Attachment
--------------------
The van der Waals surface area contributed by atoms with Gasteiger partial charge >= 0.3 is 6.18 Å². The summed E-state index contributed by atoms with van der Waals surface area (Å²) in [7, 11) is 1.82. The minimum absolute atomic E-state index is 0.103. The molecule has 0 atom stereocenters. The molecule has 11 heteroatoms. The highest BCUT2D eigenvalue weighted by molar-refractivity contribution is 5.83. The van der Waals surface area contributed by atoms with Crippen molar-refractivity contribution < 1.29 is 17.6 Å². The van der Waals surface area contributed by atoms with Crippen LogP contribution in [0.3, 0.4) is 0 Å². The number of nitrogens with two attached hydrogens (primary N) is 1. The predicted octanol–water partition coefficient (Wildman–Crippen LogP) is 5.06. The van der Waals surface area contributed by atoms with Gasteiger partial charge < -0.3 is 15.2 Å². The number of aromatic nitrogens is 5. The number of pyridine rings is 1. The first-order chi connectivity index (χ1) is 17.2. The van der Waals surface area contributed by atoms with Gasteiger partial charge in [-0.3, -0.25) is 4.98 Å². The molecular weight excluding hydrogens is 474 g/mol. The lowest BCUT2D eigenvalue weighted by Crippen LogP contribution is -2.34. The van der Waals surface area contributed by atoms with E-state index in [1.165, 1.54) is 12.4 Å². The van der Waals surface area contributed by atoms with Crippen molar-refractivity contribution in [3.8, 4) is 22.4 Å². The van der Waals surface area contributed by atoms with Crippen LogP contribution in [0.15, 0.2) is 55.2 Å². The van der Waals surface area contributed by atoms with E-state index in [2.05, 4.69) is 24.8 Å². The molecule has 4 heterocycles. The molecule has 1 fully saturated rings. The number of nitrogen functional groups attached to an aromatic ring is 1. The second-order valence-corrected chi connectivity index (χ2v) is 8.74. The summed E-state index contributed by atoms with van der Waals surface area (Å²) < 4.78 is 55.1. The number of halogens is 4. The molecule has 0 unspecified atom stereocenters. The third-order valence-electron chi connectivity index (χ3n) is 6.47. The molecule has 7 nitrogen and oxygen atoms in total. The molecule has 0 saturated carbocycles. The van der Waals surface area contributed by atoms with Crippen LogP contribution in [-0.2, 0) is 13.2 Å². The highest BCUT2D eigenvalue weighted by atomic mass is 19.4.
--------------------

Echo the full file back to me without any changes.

The van der Waals surface area contributed by atoms with Gasteiger partial charge >= 0.3 is 6.18 Å². The summed E-state index contributed by atoms with van der Waals surface area (Å²) in [7, 11) is 1.82. The minimum absolute atomic E-state index is 0.103. The molecule has 0 atom stereocenters. The molecule has 11 heteroatoms. The highest BCUT2D eigenvalue weighted by molar-refractivity contribution is 5.83. The van der Waals surface area contributed by atoms with Crippen molar-refractivity contribution < 1.29 is 17.6 Å². The van der Waals surface area contributed by atoms with Crippen LogP contribution in [0.3, 0.4) is 0 Å². The number of nitrogens with two attached hydrogens (primary N) is 1. The predicted octanol–water partition coefficient (Wildman–Crippen LogP) is 5.06. The van der Waals surface area contributed by atoms with Gasteiger partial charge < -0.3 is 15.2 Å². The number of aromatic nitrogens is 5. The number of pyridine rings is 1. The first-order chi connectivity index (χ1) is 17.2. The van der Waals surface area contributed by atoms with Gasteiger partial charge in [-0.3, -0.25) is 4.98 Å². The molecular weight excluding hydrogens is 474 g/mol. The lowest BCUT2D eigenvalue weighted by Crippen LogP contribution is -2.34. The van der Waals surface area contributed by atoms with E-state index in [1.165, 1.54) is 12.4 Å². The van der Waals surface area contributed by atoms with Crippen molar-refractivity contribution in [3.8, 4) is 22.4 Å². The van der Waals surface area contributed by atoms with Crippen LogP contribution in [0.15, 0.2) is 55.2 Å². The van der Waals surface area contributed by atoms with E-state index in [2.05, 4.69) is 24.8 Å². The molecule has 4 heterocycles. The molecule has 1 fully saturated rings. The number of nitrogen functional groups attached to an aromatic ring is 1. The second-order valence-corrected chi connectivity index (χ2v) is 8.74. The summed E-state index contributed by atoms with van der Waals surface area (Å²) < 4.78 is 55.1. The number of halogens is 4. The molecule has 0 unspecified atom stereocenters. The third-order valence-electron chi connectivity index (χ3n) is 6.47. The molecule has 7 nitrogen and oxygen atoms in total. The molecule has 0 saturated carbocycles. The van der Waals surface area contributed by atoms with Crippen LogP contribution in [-0.2, 0) is 13.2 Å². The highest BCUT2D eigenvalue weighted by atomic mass is 19.4.